So, the fund is just over $6 million to support the delivery of local campaigns by you, the Victorian councils and Alpine Resorts. To do this, Sustainability, Victoria has developed campaign materials to educate and help Victorians to use the new household recycling services correctly and to ultimately achieve low levels of contamination. So we've had two successful rounds of the fund already in 2021 and 2022, and round three will now be the final round of the fund.
So for round three, applicants of the fund must use the SV campaign materials to introduce the new household recycling services if you're introducing a new service before the 31st of December 2024. Or if you are not introducing a new service before the 31st of December, 2024 or you've already achieved and introduced the 4-stream services, then you can still apply and use the campaign materials to improve your existing household recycling streams and promote the recycling system to build community trust and pave the way for a successful implementation of new services in the future. So this eligibility is different to round one and two, which means that regardless of where you're at on your new service journey, you are eligible in this third and final round of the fund.
So a few things just to note upfront, you can only apply and receive one grant under this fund. So if you've already received a grant in round one or two, then you can't apply again. So feel free to drop out of this meeting as you do not need to be here. But if you haven't received a grant under the fund, it is really important that you do apply in this round. As I've said, it will be the last round of the fund and we have expanded the eligibility so that all of you are able to apply. These grants are not competitive. Funds have already been set aside for each council and Alpine Resort. So, basically, if you complete your application and agree to the requirements, you will receive a grant under this fund.
One of the requirements, again, you must use the SV campaign materials. This grant is not intended to support 100% of all your campaign activity in relation to introducing new services. There is not a mandatory contribution for this grant, but it is reasonable to expect that you may have some additional costs beyond the funding that we will provide. Lastly, you will have two years to complete your project. And to submit your monitoring and evaluation report under this fund. So all projects must be completed by 30 June, 2025.
Okay. So funding amounts, how much money can you expect? For Alpine Resorts Victoria, it's fairly straightforward with $100,000 set aside to split equally among the resorts. For councils, you receive a set amount of $30,000 plus a variable component and that's to a maximum of $106,000. So we have determined the variable component of the funding for councils based on data, which includes the number of residents, the number of residential properties and the density of the residential properties. Also, a small portion of the variable component is determined by the evidence that you provide in your application form on any behavior change challenges in your area. So for example, that could be, say, the complexity of your service change or challenges with seasonal population increases perhaps. But yes, that is how much you may expect.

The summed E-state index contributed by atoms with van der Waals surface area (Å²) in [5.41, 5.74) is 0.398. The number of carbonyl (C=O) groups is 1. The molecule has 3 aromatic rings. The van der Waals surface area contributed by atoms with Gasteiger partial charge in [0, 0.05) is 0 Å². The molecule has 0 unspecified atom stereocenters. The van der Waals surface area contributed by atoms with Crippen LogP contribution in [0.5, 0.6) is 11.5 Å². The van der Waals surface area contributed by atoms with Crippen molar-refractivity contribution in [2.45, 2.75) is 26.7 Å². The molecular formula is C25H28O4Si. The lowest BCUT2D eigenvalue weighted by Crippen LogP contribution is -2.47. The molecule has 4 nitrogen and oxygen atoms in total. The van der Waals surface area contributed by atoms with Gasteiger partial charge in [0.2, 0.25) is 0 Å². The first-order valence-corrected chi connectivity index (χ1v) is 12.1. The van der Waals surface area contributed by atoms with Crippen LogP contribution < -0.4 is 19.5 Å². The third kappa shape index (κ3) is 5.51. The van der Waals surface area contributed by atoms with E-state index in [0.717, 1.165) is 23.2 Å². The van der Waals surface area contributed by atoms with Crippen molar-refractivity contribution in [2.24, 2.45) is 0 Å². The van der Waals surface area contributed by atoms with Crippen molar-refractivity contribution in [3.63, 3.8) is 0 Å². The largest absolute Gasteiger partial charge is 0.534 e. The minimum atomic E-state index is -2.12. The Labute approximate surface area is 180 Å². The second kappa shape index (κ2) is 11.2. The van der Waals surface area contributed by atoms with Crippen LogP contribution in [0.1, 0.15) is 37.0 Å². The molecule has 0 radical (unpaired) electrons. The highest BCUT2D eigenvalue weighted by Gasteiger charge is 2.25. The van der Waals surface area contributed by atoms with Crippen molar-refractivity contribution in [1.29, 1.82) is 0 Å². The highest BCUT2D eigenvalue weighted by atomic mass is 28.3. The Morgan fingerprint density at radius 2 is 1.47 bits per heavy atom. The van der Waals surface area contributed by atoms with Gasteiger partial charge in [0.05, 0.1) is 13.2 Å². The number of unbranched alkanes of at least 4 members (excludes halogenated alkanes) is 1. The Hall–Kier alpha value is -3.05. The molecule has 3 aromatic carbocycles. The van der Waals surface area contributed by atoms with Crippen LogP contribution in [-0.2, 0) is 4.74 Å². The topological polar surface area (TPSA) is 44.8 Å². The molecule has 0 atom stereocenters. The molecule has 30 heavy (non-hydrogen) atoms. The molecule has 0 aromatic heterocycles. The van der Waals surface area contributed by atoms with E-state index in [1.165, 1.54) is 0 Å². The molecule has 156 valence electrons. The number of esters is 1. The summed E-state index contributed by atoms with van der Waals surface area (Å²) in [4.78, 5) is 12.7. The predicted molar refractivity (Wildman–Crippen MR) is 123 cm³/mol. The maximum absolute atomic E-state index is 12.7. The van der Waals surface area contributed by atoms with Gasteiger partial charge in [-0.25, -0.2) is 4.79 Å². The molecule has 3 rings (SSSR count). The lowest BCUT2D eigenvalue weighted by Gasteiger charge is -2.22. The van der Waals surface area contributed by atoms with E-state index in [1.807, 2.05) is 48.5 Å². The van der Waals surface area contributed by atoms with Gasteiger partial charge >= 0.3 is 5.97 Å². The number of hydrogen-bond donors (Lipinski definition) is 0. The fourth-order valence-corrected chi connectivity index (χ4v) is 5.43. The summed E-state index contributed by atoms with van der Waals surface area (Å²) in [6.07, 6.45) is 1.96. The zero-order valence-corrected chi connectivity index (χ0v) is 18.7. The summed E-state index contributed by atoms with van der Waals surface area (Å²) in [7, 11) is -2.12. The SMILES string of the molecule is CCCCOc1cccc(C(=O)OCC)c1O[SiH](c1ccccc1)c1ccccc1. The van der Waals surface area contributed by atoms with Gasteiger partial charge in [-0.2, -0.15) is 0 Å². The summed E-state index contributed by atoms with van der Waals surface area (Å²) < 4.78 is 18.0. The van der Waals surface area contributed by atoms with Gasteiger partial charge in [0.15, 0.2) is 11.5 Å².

So, let's have a look at what will be funded. So again, only activities using the campaign materials that Sustainability Victoria has developed. These activities must take place in Victoria and they must be completed within two years, so again, before 30 June, 2025. A minimum of 60% must be used to advertise locally. We do recommend probably closer to 80% be used on advertising just to ensure a really broad reach across your community. And then the remaining 20 to 40% can be used for other activities. So to explain what we mean by advertising, this covers things like newspaper, radio, social media, and direct mail to households. Whereas other activities covers like printing costs, undertaking monitoring and evaluation like bin audits or engagement activities, so like a stall at the local market. The details of each of these can be found in the guidelines, so please do have a look at those.
Now, what won't be funded? So you can't use the funding for any activities that don't use the campaign materials that we've developed. The funding can't be used on activities already funded by other government grants, maybe such as the SV council fund or the kerbside reform support fund. It can't be used for other project related costs, like capital purchases or maintenance or repairs, and can't be used for any retrospective project activities, so any activities prior to the establishment of the funding agreements. But again, all these details of what will and won't be funded are in the guidelines. So if you are unsure if something will be covered, you can also email through trial grants enquiries team for any clarification.
So the next section of the guidelines outlines the assessment criteria, which is in a what, how, why, who format, but I will come back and discuss this in more detail when we look at the application form.
So the next section of the guidelines is due diligence. SV will take a risk-based approach to assessing each applicant. Due diligence covers things like environment, safety and workplace breaches, fair work breaches, insurance, funding history and conflict of interest. There are some questions which cover this in the application form and we'll also be completing some checks behind the scenes. Again, all of it is fully detailed in the guidelines so please do review this section before completing your application.